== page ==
I think it’s degrading to women to say porn is inherently degrading to women. Of course, not all women choose porn out of desire or free agency, and especially during Sexual Assault Awareness Month, we should be cognizant of this fact and the institutional factors that make it so. But many women consume and/or participate in porn actively and frequently, with enjoyment and discerning ethics. Discounting our participation erases our sexual agency and restricts our free sexual expression.
The reality of what women, even feminists, find pleasurable is not always politically correct. Sexuality is not neat and clean. I have talked to many feminist women who struggle to balance what really happens behind closed doors and what they feel the bedroom politics of a “good feminist” should be. Enjoying BDSM, strap-on sex and sex toys, genderplay, rape and incest taboo, mainstream pornography, and other “deviant” sexual taboos with a consensual partner does not make a person a “bad feminist” or a hypocrite. To the contrary, feminism is what gave me permission to love sex, with myself and with others, to embrace my sexual orientation, and find out what turns me on. Pro-sex feminism argues that recognizing the role of fantasy in sexual arousal and coming out of shame about sexual desires opens the door to a more frank and honest discussion about women’s bodies, consent, and safer sex. And that leads to better, safer sex that encourages communication and complete, enthusiastic consent to sex that is fulfilling and healthy. How is that not feminist?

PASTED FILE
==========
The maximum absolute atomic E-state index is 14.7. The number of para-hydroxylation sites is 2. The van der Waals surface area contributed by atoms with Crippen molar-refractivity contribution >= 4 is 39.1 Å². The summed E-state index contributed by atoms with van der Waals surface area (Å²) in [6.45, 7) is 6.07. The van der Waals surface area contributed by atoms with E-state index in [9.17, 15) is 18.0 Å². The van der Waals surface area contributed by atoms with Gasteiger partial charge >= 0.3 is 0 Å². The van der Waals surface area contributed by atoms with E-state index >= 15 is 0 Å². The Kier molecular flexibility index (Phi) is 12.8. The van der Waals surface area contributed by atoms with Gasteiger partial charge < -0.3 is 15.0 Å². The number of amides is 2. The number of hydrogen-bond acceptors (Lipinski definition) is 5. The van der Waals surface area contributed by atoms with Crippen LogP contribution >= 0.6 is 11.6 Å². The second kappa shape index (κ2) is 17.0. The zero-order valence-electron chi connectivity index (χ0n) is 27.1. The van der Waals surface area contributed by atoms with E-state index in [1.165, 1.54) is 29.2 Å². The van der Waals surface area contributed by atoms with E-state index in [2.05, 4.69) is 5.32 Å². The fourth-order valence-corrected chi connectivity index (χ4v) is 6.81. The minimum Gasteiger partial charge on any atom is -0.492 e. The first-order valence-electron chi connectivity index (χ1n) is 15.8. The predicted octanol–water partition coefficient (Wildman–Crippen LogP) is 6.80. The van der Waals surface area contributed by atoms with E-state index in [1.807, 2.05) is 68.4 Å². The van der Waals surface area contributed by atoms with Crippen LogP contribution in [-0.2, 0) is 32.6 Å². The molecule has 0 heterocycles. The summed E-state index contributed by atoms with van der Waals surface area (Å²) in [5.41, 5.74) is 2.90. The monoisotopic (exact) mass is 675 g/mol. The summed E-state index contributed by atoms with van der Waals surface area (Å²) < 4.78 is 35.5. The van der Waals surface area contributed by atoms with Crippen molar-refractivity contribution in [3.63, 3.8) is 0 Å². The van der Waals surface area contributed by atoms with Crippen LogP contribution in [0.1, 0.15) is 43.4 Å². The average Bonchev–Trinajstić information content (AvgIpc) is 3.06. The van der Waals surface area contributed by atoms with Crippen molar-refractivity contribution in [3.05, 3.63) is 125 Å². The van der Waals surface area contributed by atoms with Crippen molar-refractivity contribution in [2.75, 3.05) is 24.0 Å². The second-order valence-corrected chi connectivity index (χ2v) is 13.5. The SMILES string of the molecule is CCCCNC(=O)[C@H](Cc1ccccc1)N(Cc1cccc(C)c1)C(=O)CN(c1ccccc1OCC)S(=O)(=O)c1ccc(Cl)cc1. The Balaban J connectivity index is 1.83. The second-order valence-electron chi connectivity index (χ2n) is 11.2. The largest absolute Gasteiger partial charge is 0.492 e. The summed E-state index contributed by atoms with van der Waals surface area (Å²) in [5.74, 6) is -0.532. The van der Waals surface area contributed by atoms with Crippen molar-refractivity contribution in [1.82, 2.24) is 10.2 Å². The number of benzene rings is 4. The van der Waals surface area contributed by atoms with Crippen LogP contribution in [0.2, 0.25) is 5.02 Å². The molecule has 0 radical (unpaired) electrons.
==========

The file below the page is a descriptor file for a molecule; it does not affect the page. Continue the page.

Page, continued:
Can sex films empower women?
Following former home secretary Jacqui Smith’s BBC Radio 5 documentary about pornography, sociologist and author Gail Dines debates the issue with Anna Arrowsmith, a pornographic film-maker and former LibDem candidate.
While a bit dated (March, 2011), still an interesting look into the issue.